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Negotiations Break Down in Ohio Congressional Redistricting Talks

map of Ohio's congressional districts
U.S. Department of the Interior

Closed-door negotiations over a new way to draw Ohio’s Congressional map have broken down. Statehouse Correspondent Jo Ingles reports lawmakers and representatives from citizens’ groups left the Statehouse late last night without coming to an agreement.

The two sides have been trying to amend a redistricting plan GOP lawmakers want in a way that would be acceptable to citizens’ groups that are pushing their own reform for the fall ballot. But shortly after 10 last night, Catherine Turcer from Common Cause Ohio said changes had not been enough to accomplish her groups’ basic goals.

“It does not address gerrymandering," Turcer said. "It does not keep communities together. And it doesn’t prohibit drawing a district map to favor or disfavor one political party. These are basic things you want in any proposal.”

Gov. John Kasich says he’s willing to step in to help Republican lawmakers and citizens’ groups work out a deal. Hours before talks broke down, Kasich told reporters that any plan must have minority party input. But he suggested the citizens’ groups opposing the lawmakers’ plan may be just trying to turn out voters for their November ballot issue.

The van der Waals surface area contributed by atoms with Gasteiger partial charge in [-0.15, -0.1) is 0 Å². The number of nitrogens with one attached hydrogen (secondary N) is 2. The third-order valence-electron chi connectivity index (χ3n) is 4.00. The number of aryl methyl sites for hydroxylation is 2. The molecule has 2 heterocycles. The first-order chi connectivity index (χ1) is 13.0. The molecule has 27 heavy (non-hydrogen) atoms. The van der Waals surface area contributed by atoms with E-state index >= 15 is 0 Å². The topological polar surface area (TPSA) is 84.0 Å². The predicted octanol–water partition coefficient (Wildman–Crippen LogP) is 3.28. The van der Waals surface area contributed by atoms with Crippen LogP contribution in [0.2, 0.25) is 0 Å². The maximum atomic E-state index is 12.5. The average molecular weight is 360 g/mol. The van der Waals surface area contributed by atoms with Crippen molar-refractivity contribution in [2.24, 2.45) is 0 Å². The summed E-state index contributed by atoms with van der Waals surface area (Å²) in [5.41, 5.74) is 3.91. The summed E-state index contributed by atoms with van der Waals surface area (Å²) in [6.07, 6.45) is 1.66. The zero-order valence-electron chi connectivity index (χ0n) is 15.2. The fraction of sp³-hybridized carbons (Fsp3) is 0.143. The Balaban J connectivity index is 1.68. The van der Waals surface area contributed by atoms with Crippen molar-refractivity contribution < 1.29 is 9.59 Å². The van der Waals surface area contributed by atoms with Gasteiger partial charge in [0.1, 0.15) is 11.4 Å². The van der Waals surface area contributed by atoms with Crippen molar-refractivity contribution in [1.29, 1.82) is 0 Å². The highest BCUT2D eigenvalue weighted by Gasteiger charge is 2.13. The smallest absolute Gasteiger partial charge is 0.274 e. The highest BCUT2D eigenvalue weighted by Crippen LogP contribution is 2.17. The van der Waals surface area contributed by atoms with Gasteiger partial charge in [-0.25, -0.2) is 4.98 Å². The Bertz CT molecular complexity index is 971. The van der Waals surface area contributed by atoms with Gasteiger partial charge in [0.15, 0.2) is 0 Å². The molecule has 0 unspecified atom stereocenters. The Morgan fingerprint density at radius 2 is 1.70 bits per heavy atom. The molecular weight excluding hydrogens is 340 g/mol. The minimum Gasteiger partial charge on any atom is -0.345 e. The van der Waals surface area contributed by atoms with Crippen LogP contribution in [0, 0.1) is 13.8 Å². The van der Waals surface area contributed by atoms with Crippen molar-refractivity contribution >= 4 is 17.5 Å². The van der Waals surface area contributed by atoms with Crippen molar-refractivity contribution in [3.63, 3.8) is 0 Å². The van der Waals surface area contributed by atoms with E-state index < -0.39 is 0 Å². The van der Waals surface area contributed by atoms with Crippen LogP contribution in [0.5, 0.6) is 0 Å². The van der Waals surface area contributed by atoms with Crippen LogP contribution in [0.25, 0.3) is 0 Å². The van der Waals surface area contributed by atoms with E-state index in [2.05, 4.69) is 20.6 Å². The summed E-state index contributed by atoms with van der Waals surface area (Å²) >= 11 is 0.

kasich_-_want_lawmakers_to_work_it_o.mp3
Kasich wants lawmakers to work it out

“If these districts are not more competitive, then you either go hard right or hard left and we all lose in the end," Kasich said. "Hopefully, they will work something out here, and the outside forces won’t win because I think some of them want to block any success here.”

Talks are continuing, but lawmakers are running out of time. They will need to pass their plan before Feb.7th to get it on the May ballot.

Jo Ingles is a professional journalist who covers politics and Ohio government for the Ohio Public Radio and Television for the Ohio Public Radio and Television Statehouse News Bureau. She reports on issues of importance to Ohioans including education, legislation, politics, and life and death issues such as capital punishment. Jo started her career in Louisville, Kentucky in the mid 80’s when she helped produce a televised presidential debate for ABC News, worked for a creative services company and served as a general assignment report for a commercial radio station. In 1989, she returned back to her native Ohio to work at the WOSU Stations in Columbus where she began a long resume in public radio.